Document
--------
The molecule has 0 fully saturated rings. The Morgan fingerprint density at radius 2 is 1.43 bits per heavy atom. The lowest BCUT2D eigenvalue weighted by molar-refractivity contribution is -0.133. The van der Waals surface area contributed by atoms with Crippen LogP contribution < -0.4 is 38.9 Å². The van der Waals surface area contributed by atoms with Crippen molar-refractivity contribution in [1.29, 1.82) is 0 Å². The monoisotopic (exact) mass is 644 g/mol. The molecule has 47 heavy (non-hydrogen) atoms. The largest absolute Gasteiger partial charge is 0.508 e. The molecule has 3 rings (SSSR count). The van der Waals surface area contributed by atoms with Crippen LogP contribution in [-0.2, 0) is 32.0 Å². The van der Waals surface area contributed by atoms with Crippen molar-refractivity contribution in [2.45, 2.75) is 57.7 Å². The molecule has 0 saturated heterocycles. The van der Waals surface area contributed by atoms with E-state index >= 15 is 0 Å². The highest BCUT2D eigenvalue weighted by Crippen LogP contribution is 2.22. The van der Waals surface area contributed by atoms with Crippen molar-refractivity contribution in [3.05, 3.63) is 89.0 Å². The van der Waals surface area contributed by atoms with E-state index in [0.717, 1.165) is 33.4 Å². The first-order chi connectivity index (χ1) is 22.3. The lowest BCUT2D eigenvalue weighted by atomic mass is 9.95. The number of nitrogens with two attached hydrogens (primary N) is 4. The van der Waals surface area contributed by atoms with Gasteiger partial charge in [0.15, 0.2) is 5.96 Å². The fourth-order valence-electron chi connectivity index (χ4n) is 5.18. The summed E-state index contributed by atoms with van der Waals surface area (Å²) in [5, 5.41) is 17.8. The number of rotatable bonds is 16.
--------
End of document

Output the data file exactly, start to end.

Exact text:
The molecule has 0 fully saturated rings. The Morgan fingerprint density at radius 2 is 1.43 bits per heavy atom. The lowest BCUT2D eigenvalue weighted by molar-refractivity contribution is -0.133. The van der Waals surface area contributed by atoms with Crippen LogP contribution < -0.4 is 38.9 Å². The van der Waals surface area contributed by atoms with Crippen molar-refractivity contribution in [1.29, 1.82) is 0 Å². The monoisotopic (exact) mass is 644 g/mol. The molecule has 47 heavy (non-hydrogen) atoms. The largest absolute Gasteiger partial charge is 0.508 e. The molecule has 3 rings (SSSR count). The van der Waals surface area contributed by atoms with Crippen LogP contribution in [-0.2, 0) is 32.0 Å². The van der Waals surface area contributed by atoms with Crippen molar-refractivity contribution in [2.45, 2.75) is 57.7 Å². The molecule has 0 saturated heterocycles. The van der Waals surface area contributed by atoms with E-state index >= 15 is 0 Å². The highest BCUT2D eigenvalue weighted by Crippen LogP contribution is 2.22. The van der Waals surface area contributed by atoms with Crippen molar-refractivity contribution in [3.05, 3.63) is 89.0 Å². The van der Waals surface area contributed by atoms with E-state index in [0.717, 1.165) is 33.4 Å². The first-order chi connectivity index (χ1) is 22.3. The lowest BCUT2D eigenvalue weighted by atomic mass is 9.95. The number of nitrogens with two attached hydrogens (primary N) is 4. The van der Waals surface area contributed by atoms with Gasteiger partial charge in [0.15, 0.2) is 5.96 Å². The fourth-order valence-electron chi connectivity index (χ4n) is 5.18. The summed E-state index contributed by atoms with van der Waals surface area (Å²) in [5, 5.41) is 17.8. The number of rotatable bonds is 16.